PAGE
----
Voter Suppression and Voting Locations

As a result of Republicans and their failure refusal to renew the Voting Rights Act of 1965, states have drastically reduced the number of possible locations where people can vote. And no surprise, Texas leads the nation – it has closed over 400 voting locations!


In Brazoria County, a geopolitical area with over 330,000 people, there are only 39 locations where a person can vote on election day. For comparison, in 2008 when the population was around 30,000 less, there were 77!

In order to help illustrate the problem, I made the map directly below. Each “thumbtack” represents a polling location. Notice how many places across the county have no locations and how that major population centers don’t have nearly enough.  

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In Lake Jackson, for example, there used to be many different locations. Now there are only two — two for a city with over 30,000 people. (Early voters had one option in Lake Jackson.) Angleton, the city next door and also a hotbed of conservatism has three locations, despite its having 33% less people than Lake Jackson.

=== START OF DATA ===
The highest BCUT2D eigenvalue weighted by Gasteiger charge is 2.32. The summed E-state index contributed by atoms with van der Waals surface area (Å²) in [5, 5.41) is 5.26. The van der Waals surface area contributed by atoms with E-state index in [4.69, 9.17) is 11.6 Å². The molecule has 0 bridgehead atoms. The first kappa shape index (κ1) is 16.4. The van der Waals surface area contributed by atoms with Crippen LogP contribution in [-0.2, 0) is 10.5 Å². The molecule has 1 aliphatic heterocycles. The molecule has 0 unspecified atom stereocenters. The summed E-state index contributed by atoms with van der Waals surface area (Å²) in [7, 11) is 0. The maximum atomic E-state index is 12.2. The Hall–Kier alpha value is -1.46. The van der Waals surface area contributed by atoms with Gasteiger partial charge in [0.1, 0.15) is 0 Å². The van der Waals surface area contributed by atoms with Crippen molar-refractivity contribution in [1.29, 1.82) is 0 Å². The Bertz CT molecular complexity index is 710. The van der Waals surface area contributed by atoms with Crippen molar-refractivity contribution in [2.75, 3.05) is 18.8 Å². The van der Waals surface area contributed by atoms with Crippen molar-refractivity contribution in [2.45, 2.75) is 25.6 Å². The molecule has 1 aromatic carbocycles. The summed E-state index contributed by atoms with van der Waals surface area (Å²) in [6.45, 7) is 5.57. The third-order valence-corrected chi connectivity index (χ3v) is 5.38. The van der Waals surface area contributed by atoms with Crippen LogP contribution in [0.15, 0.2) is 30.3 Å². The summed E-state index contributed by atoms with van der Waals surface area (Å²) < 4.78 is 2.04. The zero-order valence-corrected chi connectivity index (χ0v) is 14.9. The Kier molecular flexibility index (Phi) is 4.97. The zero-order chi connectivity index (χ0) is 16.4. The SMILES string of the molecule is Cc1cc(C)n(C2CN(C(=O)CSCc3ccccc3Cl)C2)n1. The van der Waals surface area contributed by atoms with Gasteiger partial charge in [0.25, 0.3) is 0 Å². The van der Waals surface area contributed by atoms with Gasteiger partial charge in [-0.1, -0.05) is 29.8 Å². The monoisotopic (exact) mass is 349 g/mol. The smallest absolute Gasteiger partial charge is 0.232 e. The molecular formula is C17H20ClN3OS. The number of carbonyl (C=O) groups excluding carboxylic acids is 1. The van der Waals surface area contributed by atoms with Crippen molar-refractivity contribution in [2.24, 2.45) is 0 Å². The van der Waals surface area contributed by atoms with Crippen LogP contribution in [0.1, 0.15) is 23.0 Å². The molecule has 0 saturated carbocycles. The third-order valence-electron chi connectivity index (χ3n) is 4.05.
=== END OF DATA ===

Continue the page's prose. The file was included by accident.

This is voter suppression.

People are less likely to vote if voting requires standing in line for hours (because capitalism!) and if they can’t easily get somewhere to vote – this is especially true for people with any kind of disability, job that requires unusual and long hours, or someone taking care of children.

This is voter suppression. 

Additionally, seven of the locations in Brazoria County are churches. No one should be required or allowed to vote at any kind of place of worship. We know, for example, that simply asking someone to fill in a “male” or “female” bubble on a questionnaire, prompts all of those participating to alter their answers in different, more gendered ways.

Likewise, when churches serve as polling places, people vote differently, in ways that certainly do not follow the spirit of “separation of church and state.”

This too is voter suppression.

Andrew Joseph Pegoda